'So what needs to be done?' I hear you say. Simple. Through a refashioned Ofsted school leaders must be forced to address the issue of behaviour in a much more meaningful way, only then will we see lasting improvements. Inspectors must indeed make it their number one priority. This will need, I suspect, especially when one considers their continued defiance of Michael Wilshaw's leadership over teaching styles,  a drastic, wholesale change of personnel - preferably to include the voices of commonsensical teachers and educational bloggers (here I am!) - accompanied by root and branch reform. They must forensically examine behaviour policies, question students and classroom teachers and, most importantly, and this is where Michael Gove again deserves some credit, arrive without prior warning. All schools, not just some, must be seen warts and all, only then will inspectors get an accurate picture.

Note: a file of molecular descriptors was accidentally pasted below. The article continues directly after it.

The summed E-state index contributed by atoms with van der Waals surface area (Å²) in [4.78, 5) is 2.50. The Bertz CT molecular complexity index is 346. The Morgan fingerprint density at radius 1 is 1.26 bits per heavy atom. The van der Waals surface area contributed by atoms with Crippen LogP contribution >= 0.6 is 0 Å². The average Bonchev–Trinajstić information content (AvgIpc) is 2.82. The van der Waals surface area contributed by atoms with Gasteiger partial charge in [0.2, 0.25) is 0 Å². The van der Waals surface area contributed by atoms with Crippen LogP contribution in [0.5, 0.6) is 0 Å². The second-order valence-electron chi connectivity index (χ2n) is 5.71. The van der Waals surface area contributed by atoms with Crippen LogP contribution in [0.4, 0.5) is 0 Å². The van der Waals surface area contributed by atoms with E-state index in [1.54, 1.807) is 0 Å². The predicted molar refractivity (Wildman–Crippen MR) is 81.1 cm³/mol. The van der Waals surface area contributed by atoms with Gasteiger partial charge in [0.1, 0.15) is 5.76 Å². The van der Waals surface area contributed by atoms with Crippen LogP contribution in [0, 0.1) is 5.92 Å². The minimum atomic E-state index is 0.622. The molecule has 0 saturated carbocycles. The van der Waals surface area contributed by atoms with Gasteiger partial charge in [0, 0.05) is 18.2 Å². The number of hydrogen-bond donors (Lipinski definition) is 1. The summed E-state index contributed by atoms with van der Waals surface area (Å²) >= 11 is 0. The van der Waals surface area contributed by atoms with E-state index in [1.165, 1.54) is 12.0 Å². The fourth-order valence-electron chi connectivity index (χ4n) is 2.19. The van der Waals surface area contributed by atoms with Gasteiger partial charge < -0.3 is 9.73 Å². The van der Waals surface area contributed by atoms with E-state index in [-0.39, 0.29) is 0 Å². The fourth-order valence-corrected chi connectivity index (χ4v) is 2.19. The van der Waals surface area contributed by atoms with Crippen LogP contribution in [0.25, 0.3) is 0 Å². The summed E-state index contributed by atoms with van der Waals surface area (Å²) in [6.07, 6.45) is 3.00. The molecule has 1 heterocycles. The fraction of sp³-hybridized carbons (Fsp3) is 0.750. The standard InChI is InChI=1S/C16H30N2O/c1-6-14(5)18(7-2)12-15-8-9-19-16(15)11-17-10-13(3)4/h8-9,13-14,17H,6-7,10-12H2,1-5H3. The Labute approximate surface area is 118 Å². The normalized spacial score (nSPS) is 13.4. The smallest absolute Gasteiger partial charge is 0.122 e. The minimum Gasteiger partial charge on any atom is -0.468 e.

If adopted, and I implore Nicky Morgan to seriously consider it, this approach will initially lead to an increase in permanent exclusions that should be facilitated and supported through the creation of more specialist schools specifically designed for children with behavioural and emotional needs- something that could be encouraged through Michael Gove's Free Schools programme. 

A similar remedy should accompany the long-overdue reversal of David Blunkett's cruel Inclusion policy - a policy built upon the tacit, misguided assumption that children with often severe special educational needs should be educated in mainstream schools.This can only be seen as a missed opportunity, thus far.

Finally, for all their fanfare and the impassioned hysteria surrounding them, Academies and Free Schools aren't the game changers being touted. They are instead a continuation of the Marx-inspired status quo: the very same Leftie group-thinkers dominate the top positions with one significant change, thanks to Michael Gove: they now have more freedom to do their worst.